Mr. Dodig is encouraged by CIBC Bank USA’s results so far. For the quarter ending July 31, the division chipped in $121-million, and U.S. operations accounted for nearly 16 per cent of CIBC’s total profit. "I think we’re on track and we’re ahead of track,” he says.

But Mr. Dodig has also moved the goalposts. The day the deal was announced, he set an “audacious” goal that U.S. operations would contribute 25 per cent of CIBC’s earnings in five to seven years. Analysts worried that meeting such a tight timeline would require another large acquisition too soon, and Mr. Dodig had to calm their nerves. He now cites a “five- to 10-year” horizon.

“It’s doing more with our existing clients. It’s growing new clients,” Mr. Richman says. “Plus, it’s such a big market. You can grow significantly and you don’t have to win every deal.”

For all the progress CIBC has made under Mr. Dodig, the bank has yet to close the valuation gap to its peers. That suggests that some investors still fear the next sharp object could be just around the corner.

One of the biggest worries is CIBC’s exposure to Canadian real estate. Residential mortgages and home-equity loans still make up about three fifths of CIBC’s loan book, compared with an industry average of 46 per cent. That’s a red flag for many investors, including U.S. short sellers who are bearish on Canada’s housing markets.

Since 2012, CIBC has wound down its FirstLine Mortgage business, which sold mortgages through outside brokers. In its place, the bank built a roster of in-house mobile mortgage advisers, and tasked them with adding mortgages at a rapid rate. As recently as last year, CIBC’s mortgage book was growing by 12 to 13 per cent annually, double the rate at the other Big Six banks.

“The real question is, if we end up in a situation where housing sales are flat to down, and the mortgage growth goes with it, is CIBC still going to be able to grow earnings in their Canadian business?” says Sumit Malhotra, an analyst at Scotia Capital Inc. "They’re clearly the most exposed from a lending perspective.”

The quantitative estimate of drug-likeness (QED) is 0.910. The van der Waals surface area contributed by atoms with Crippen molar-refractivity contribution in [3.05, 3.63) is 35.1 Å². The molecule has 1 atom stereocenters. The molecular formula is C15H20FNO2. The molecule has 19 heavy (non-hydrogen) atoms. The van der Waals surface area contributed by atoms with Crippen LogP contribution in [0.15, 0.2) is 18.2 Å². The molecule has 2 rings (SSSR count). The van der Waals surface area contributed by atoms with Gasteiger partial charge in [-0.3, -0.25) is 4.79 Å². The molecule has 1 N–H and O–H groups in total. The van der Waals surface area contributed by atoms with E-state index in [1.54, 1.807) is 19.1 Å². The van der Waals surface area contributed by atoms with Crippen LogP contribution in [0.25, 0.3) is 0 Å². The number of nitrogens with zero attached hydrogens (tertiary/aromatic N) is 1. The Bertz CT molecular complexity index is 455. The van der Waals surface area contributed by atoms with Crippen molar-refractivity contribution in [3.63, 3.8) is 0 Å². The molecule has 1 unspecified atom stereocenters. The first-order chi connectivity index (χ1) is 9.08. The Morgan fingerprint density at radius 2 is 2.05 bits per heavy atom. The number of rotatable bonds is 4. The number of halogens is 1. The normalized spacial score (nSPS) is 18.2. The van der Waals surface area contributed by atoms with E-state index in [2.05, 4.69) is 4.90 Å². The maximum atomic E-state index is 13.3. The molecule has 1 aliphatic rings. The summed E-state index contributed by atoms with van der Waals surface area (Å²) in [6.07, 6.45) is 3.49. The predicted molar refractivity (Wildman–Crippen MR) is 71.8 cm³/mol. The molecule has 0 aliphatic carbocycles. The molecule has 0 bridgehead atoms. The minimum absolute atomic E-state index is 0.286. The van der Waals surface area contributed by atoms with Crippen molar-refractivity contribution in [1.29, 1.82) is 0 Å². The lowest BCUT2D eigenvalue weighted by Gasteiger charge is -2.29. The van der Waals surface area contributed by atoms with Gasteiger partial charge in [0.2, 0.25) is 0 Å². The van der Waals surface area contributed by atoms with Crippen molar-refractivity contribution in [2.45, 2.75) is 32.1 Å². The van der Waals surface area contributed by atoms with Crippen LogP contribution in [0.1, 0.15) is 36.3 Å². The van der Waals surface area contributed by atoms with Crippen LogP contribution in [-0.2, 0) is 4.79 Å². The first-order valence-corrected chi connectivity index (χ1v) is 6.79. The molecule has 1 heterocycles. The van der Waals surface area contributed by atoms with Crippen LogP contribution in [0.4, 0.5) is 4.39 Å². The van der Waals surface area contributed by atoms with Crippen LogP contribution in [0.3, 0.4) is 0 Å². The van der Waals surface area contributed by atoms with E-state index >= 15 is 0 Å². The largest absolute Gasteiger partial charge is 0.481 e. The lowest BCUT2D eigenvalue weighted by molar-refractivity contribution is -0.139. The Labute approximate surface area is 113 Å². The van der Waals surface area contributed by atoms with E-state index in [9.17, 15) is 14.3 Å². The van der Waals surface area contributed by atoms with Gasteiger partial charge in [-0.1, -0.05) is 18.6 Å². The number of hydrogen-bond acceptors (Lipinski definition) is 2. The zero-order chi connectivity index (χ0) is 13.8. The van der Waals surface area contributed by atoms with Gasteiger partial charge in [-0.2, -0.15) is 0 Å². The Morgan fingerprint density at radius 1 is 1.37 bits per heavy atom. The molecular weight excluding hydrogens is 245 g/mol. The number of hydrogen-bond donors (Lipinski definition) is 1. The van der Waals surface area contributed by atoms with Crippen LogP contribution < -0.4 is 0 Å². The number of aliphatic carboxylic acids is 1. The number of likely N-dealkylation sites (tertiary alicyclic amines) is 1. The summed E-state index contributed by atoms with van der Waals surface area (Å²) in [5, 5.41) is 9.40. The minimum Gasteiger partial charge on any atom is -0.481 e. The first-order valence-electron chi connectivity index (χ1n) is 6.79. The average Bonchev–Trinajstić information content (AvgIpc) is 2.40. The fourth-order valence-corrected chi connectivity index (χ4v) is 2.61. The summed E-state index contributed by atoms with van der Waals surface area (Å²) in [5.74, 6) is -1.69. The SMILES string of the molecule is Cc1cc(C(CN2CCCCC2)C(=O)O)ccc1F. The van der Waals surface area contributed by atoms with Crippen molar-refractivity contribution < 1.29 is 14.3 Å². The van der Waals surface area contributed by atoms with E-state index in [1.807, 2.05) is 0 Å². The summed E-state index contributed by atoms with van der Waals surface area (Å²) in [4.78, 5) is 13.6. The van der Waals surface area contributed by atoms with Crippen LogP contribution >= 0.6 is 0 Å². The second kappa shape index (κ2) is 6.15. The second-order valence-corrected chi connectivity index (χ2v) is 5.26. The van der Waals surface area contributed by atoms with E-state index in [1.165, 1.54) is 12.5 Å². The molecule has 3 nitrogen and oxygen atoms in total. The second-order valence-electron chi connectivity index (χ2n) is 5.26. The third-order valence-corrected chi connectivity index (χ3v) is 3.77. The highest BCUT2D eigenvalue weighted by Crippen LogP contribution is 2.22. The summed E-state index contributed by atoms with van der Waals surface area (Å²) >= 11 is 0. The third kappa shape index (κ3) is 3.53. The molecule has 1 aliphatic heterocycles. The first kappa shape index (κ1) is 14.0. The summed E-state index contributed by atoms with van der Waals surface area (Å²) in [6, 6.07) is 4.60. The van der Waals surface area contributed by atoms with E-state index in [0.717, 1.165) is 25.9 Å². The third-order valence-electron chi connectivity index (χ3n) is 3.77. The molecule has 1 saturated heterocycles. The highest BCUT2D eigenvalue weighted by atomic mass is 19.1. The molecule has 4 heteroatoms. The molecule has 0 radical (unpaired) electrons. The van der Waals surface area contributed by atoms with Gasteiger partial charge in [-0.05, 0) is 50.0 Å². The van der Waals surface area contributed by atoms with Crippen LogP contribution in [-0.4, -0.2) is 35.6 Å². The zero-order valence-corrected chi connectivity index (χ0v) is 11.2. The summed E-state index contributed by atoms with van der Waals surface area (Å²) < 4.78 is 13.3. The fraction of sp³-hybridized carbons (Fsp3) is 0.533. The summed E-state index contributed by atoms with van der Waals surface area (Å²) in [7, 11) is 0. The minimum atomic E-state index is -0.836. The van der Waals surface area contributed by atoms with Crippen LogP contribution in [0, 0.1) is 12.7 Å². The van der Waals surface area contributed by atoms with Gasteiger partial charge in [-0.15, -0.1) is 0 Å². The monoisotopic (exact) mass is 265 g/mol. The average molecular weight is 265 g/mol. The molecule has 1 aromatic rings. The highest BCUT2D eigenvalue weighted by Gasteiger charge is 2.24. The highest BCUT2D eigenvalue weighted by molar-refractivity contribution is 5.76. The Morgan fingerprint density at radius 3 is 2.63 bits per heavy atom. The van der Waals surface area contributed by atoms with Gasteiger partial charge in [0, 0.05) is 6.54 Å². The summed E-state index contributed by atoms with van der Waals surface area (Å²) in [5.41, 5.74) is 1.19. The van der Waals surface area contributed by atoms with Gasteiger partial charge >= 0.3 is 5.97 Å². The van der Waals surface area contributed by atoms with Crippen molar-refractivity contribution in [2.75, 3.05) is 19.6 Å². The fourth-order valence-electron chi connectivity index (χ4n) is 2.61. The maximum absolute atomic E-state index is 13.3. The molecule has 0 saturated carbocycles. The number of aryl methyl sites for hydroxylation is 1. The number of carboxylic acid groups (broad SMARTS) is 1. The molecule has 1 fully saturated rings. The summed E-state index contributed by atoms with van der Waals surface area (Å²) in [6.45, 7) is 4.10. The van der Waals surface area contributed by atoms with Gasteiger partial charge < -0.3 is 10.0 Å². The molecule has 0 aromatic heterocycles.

Mr. Dodig sees mortgages as a tool to acquire new clients, then sell them other products to cement the bond. About 85 per cent of clients who had a mortgage with CIBC through the old broker business had no other link to the bank. By contrast, three quarters of newer mortgage clients acquired in-house have at least one other CIBC product, and 55 per cent have a deposit or investment account.

When investors fret about the bank’s mortgage exposure, Mr. Dodig tells them: "It’s a good exposure. Get enamoured with the fact that we can actually grow those relationships over time.”

This year, CIBC has hit the brakes on its mortgage growth amid tightening federal regulations on borrowers, and is trying to diversify its Canadian lending. Mr. Dodig is keen to expand the bank’s commercial lending – he often talks about "putting the commerce back in CIBC.”

The bank is also pushing to grab back market share in credit cards, where it was once a clear front-runner. It had a monopoly on the Aerogold Visa card tied to Air Canada’s Aeroplan loyalty program until 2013.

But the U.S. expansion plan is another question mark. To reach CIBC’s U.S. profit goals, Mr. Dodig will eventually need to make further deals. Analysts and investors are nervous about how CIBC allocates capital, given the mixed messages the bank has sent in the past and the hefty price PrivateBancorp commanded.

“Hopefully they don’t do any other big deals,” says Mr. Belisle of Manulife. "That’s another concern that’s impacting the stock: People assume they will blow their brains out and do another one.”

Mr. Dodig has tried to assuage those fears, repeatedly saying he would consider a smaller deal for $400-million or less, but that larger deals are off the table for now.

He also prefers not to judge CIBC’s progress by its size. “If I look at some of the best financial institutions in the world, they're not the biggest, they're highest performing on a number of different metrics.”

Those yardsticks include return on equity, efficiency and total shareholder return. On each, CIBC has made strides under Mr. Dodig and he’s brought the bank out of its shell. But it still needs to do more to outrun its past and can ill afford many setbacks.

All Mr. Dodig asks is for a little patience. “As [we] transform our bank, it’s a journey, right?” he says. "It’s not like it’s a straight line up.”

21 September 2018

Manulife Offers to Pay People to Leave IncomePlus

The Globe and Mail, Rob Carrick, 21 September 2018

If you’re part of the crowd who put money in Manulife Financial Corp.’s IncomePlus guaranteed retirement income product after it debuted in 2006, watch your mail for a surprising offer.

You can continue to hold IncomePlus, or move without penalties into the company’s GIF Series 75 segregated (seg) funds with some money thrown in as a sweetener by Manulife. Yes, a major financial company is offering a bonus to get clients out of one of its products.